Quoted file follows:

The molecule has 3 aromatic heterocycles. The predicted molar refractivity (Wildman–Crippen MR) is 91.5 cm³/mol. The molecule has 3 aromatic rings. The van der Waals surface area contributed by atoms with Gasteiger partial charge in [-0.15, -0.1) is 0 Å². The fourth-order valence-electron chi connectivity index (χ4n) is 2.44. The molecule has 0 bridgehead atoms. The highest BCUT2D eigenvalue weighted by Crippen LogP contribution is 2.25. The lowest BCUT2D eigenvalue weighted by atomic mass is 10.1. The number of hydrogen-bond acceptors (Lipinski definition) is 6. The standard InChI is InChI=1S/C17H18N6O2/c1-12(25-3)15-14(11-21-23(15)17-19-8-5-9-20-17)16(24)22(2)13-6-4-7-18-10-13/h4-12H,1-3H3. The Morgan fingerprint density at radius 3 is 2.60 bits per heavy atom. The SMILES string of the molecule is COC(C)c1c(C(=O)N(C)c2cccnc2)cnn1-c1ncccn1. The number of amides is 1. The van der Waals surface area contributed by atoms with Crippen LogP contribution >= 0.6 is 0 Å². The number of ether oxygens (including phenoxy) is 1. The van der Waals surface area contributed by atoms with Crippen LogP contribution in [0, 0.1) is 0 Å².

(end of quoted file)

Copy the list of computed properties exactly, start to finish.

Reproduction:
The molecule has 3 aromatic heterocycles. The predicted molar refractivity (Wildman–Crippen MR) is 91.5 cm³/mol. The molecule has 3 aromatic rings. The van der Waals surface area contributed by atoms with Gasteiger partial charge in [-0.15, -0.1) is 0 Å². The fourth-order valence-electron chi connectivity index (χ4n) is 2.44. The molecule has 0 bridgehead atoms. The highest BCUT2D eigenvalue weighted by Crippen LogP contribution is 2.25. The lowest BCUT2D eigenvalue weighted by atomic mass is 10.1. The number of hydrogen-bond acceptors (Lipinski definition) is 6. The standard InChI is InChI=1S/C17H18N6O2/c1-12(25-3)15-14(11-21-23(15)17-19-8-5-9-20-17)16(24)22(2)13-6-4-7-18-10-13/h4-12H,1-3H3. The Morgan fingerprint density at radius 3 is 2.60 bits per heavy atom. The SMILES string of the molecule is COC(C)c1c(C(=O)N(C)c2cccnc2)cnn1-c1ncccn1. The number of amides is 1. The van der Waals surface area contributed by atoms with Crippen LogP contribution >= 0.6 is 0 Å². The number of ether oxygens (including phenoxy) is 1. The van der Waals surface area contributed by atoms with Crippen LogP contribution in [0, 0.1) is 0 Å².